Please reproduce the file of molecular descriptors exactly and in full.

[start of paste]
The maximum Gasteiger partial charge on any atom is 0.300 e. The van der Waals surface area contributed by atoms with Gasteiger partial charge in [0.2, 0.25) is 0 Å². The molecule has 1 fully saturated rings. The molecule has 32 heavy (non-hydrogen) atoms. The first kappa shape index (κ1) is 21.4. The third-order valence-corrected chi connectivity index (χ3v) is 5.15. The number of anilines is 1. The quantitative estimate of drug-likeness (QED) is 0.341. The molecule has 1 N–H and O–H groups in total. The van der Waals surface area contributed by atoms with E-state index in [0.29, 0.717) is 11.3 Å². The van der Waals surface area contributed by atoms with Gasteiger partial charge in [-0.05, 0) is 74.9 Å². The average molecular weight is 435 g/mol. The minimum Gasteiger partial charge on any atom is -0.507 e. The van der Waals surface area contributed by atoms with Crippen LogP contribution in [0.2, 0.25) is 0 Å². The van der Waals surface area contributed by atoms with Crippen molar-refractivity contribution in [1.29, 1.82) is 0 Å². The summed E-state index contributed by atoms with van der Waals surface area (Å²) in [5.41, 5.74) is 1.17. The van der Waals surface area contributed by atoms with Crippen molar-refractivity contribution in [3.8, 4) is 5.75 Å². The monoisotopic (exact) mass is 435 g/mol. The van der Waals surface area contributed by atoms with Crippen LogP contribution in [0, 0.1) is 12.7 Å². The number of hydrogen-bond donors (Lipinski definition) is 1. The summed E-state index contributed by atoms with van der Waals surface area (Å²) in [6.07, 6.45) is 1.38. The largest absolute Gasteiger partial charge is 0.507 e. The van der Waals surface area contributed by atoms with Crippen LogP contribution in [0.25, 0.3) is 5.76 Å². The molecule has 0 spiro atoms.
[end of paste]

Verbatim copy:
The maximum Gasteiger partial charge on any atom is 0.300 e. The van der Waals surface area contributed by atoms with Gasteiger partial charge in [0.2, 0.25) is 0 Å². The molecule has 1 fully saturated rings. The molecule has 32 heavy (non-hydrogen) atoms. The first kappa shape index (κ1) is 21.4. The third-order valence-corrected chi connectivity index (χ3v) is 5.15. The number of anilines is 1. The quantitative estimate of drug-likeness (QED) is 0.341. The molecule has 1 N–H and O–H groups in total. The van der Waals surface area contributed by atoms with E-state index in [0.29, 0.717) is 11.3 Å². The van der Waals surface area contributed by atoms with Gasteiger partial charge in [-0.05, 0) is 74.9 Å². The average molecular weight is 435 g/mol. The minimum Gasteiger partial charge on any atom is -0.507 e. The van der Waals surface area contributed by atoms with Crippen LogP contribution in [0.2, 0.25) is 0 Å². The van der Waals surface area contributed by atoms with Crippen molar-refractivity contribution in [1.29, 1.82) is 0 Å². The summed E-state index contributed by atoms with van der Waals surface area (Å²) in [5.41, 5.74) is 1.17. The van der Waals surface area contributed by atoms with Crippen molar-refractivity contribution in [3.8, 4) is 5.75 Å². The monoisotopic (exact) mass is 435 g/mol. The van der Waals surface area contributed by atoms with Crippen LogP contribution in [0, 0.1) is 12.7 Å². The number of hydrogen-bond donors (Lipinski definition) is 1. The summed E-state index contributed by atoms with van der Waals surface area (Å²) in [6.07, 6.45) is 1.38. The largest absolute Gasteiger partial charge is 0.507 e. The van der Waals surface area contributed by atoms with Crippen LogP contribution in [0.25, 0.3) is 5.76 Å². The molecule has 0 spiro atoms.